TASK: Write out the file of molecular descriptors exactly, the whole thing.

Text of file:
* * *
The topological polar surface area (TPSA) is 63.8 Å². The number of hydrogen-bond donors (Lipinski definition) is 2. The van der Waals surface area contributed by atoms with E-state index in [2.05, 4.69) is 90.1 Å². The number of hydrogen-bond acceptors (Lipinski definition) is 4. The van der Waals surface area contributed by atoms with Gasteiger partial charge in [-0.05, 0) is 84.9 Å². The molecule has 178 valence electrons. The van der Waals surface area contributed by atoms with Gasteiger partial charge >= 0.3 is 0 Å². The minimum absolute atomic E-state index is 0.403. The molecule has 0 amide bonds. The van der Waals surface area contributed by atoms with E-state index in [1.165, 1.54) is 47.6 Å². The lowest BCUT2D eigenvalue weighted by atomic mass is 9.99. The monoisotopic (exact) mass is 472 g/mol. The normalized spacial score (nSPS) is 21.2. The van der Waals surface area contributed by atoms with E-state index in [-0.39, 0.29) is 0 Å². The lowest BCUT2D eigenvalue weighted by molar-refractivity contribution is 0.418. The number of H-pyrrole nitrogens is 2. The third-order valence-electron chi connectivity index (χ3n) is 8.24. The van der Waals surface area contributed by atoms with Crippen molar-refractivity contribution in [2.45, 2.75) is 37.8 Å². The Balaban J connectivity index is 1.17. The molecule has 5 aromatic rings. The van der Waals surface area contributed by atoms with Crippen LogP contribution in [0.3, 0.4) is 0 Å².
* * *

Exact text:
The topological polar surface area (TPSA) is 63.8 Å². The number of hydrogen-bond donors (Lipinski definition) is 2. The van der Waals surface area contributed by atoms with E-state index in [2.05, 4.69) is 90.1 Å². The number of hydrogen-bond acceptors (Lipinski definition) is 4. The van der Waals surface area contributed by atoms with Gasteiger partial charge in [-0.05, 0) is 84.9 Å². The molecule has 178 valence electrons. The van der Waals surface area contributed by atoms with Gasteiger partial charge >= 0.3 is 0 Å². The minimum absolute atomic E-state index is 0.403. The molecule has 0 amide bonds. The van der Waals surface area contributed by atoms with E-state index in [1.165, 1.54) is 47.6 Å². The lowest BCUT2D eigenvalue weighted by atomic mass is 9.99. The monoisotopic (exact) mass is 472 g/mol. The normalized spacial score (nSPS) is 21.2. The van der Waals surface area contributed by atoms with E-state index in [-0.39, 0.29) is 0 Å². The lowest BCUT2D eigenvalue weighted by molar-refractivity contribution is 0.418. The number of H-pyrrole nitrogens is 2. The third-order valence-electron chi connectivity index (χ3n) is 8.24. The van der Waals surface area contributed by atoms with Crippen molar-refractivity contribution in [2.45, 2.75) is 37.8 Å². The Balaban J connectivity index is 1.17. The molecule has 5 aromatic rings. The van der Waals surface area contributed by atoms with Crippen LogP contribution in [0.3, 0.4) is 0 Å².